Suitable polyphosphonates for use herein are the alkali metal, ammonium and alkanolammonium salts of polyphosphates (exemplified by the tripolyphosphates, pyrophosphates, and glassy polymeric metaphosphates), phosphonates. The most preferred builder for use herein is citrate.
As a third essential ingredient, the compositions herein comprise positive divalent ions in amounts so as to saturate the builder present in the composition. By "saturate", it is meant herein that there should be enough ions to bind substantially all the builder present in the composition, i.e. at least 75% of the builder, preferably at least 80%, most preferably at least 90% or all of the builder. Thus, for a 100% saturation, the ions should be present most preferably in a molar ratio of builder ions to builder of at least X:2, where X is the maximum potential number of negative charges carried per mole of builder. For instance, if said builder is citrate, then said molar ratio should be at least 3:2, because each mole of citrate can carry 3 negative changes. For the purpose of the present invention and the amount of ions needed therein, the form in which the carboxylate or phosphate groups in the builder are present is not critical. In other words, at certain pH values between 6 to 8 where some of the carboxylate or phosphate groups in the builder are in their protonated form, the preferred X:2 ratio still applies.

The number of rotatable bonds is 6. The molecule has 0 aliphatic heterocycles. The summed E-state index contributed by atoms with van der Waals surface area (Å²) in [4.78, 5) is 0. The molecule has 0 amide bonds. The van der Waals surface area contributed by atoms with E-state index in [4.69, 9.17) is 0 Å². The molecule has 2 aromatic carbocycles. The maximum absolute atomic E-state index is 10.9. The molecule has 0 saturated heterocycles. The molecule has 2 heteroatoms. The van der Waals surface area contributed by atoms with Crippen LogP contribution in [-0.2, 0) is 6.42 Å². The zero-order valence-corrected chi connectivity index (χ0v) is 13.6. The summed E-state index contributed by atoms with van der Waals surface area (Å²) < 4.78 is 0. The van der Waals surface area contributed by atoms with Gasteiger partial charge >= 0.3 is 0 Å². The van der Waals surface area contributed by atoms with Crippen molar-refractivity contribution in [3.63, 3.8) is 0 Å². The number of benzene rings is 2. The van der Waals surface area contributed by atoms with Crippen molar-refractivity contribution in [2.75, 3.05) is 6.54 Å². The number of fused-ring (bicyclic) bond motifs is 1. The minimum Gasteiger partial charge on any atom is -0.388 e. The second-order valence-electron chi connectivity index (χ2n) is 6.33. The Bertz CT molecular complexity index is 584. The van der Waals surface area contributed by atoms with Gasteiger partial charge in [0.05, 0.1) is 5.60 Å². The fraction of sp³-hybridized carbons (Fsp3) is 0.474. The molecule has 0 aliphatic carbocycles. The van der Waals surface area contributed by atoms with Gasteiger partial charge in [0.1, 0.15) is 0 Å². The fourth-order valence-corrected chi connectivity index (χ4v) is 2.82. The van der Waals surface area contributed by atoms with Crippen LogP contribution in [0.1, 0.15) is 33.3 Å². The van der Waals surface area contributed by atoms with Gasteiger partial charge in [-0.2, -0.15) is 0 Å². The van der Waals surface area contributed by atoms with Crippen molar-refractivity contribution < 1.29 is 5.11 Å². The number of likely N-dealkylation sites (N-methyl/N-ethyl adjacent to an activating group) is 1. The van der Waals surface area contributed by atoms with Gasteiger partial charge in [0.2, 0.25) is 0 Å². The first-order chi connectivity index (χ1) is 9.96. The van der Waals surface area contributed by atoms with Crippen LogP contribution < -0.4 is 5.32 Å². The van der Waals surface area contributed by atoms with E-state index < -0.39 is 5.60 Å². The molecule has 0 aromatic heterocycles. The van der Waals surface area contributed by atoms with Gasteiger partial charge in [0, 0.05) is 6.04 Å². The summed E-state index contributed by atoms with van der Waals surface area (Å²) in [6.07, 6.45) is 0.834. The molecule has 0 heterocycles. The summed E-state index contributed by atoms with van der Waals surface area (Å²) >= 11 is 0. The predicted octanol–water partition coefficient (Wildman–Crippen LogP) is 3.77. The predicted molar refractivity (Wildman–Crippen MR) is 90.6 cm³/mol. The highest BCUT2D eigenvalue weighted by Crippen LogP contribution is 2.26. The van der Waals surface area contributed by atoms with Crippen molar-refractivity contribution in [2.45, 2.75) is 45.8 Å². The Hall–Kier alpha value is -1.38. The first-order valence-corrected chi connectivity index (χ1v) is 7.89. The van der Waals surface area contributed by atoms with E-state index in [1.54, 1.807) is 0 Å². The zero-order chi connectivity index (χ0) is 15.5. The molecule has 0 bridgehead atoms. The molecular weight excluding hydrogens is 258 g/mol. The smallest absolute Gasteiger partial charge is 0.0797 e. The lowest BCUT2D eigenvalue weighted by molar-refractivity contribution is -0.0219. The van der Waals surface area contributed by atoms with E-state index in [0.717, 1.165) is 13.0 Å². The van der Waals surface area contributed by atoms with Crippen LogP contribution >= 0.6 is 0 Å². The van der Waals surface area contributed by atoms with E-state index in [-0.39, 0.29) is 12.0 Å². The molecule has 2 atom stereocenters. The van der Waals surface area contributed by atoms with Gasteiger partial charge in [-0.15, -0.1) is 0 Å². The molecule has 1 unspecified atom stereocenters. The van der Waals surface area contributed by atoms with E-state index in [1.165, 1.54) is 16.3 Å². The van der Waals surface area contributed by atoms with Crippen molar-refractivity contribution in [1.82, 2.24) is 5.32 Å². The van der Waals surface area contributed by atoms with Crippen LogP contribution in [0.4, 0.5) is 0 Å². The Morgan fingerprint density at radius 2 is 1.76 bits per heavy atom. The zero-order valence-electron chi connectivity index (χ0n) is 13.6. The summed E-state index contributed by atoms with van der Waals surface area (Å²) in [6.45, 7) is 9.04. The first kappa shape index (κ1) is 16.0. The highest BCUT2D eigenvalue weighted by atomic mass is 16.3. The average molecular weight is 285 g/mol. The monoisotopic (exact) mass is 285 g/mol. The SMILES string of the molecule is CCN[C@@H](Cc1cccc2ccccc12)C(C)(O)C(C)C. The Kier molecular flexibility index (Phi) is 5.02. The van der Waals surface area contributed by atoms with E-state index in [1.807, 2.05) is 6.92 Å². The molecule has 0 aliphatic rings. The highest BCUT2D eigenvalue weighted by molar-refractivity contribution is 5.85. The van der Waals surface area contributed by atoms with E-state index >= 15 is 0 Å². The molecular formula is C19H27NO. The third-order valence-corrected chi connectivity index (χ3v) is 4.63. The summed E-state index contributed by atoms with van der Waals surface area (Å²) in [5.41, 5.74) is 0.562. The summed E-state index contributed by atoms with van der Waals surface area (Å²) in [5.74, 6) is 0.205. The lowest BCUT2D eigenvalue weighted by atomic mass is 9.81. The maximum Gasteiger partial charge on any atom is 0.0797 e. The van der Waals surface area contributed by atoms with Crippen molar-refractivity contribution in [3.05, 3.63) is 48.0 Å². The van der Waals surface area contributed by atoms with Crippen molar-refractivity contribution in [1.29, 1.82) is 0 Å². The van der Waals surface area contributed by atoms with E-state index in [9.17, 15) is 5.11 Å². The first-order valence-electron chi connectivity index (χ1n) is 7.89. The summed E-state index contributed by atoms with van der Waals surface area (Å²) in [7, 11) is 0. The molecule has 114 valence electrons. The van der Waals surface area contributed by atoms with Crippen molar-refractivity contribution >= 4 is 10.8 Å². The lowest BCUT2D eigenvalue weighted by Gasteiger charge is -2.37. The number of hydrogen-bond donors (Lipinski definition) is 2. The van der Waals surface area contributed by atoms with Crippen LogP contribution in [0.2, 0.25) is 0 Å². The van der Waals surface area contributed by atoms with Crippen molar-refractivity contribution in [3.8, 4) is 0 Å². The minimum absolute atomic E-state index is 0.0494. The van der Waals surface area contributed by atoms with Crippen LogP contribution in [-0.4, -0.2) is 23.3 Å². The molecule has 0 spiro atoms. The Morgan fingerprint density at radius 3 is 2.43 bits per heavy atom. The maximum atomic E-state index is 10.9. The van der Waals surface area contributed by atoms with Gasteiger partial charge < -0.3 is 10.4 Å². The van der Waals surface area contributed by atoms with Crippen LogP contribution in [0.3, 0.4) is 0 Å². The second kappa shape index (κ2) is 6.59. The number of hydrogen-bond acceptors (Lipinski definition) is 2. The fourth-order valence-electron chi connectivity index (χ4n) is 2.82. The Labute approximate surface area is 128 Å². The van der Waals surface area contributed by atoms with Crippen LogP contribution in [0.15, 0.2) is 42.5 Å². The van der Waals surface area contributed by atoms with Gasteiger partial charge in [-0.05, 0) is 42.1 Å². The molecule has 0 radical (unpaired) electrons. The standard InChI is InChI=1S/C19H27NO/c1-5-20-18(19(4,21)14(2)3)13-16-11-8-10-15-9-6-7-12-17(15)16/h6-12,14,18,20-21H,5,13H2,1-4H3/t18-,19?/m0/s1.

The ions can be introduced in the compositions in any form. As far as Mg is concerned, MgCl2 has been found to be commercially attractive. However MgSO4, Mg Phosphates and MgNO3 are also suitable source of Mg ions for the compositions herein. Without wishing to be bound by theory, we speculate that the ions herein somehow prevent the builder from binding with the calcium in the marble, without preventing the builder from performing in the cleaning operation.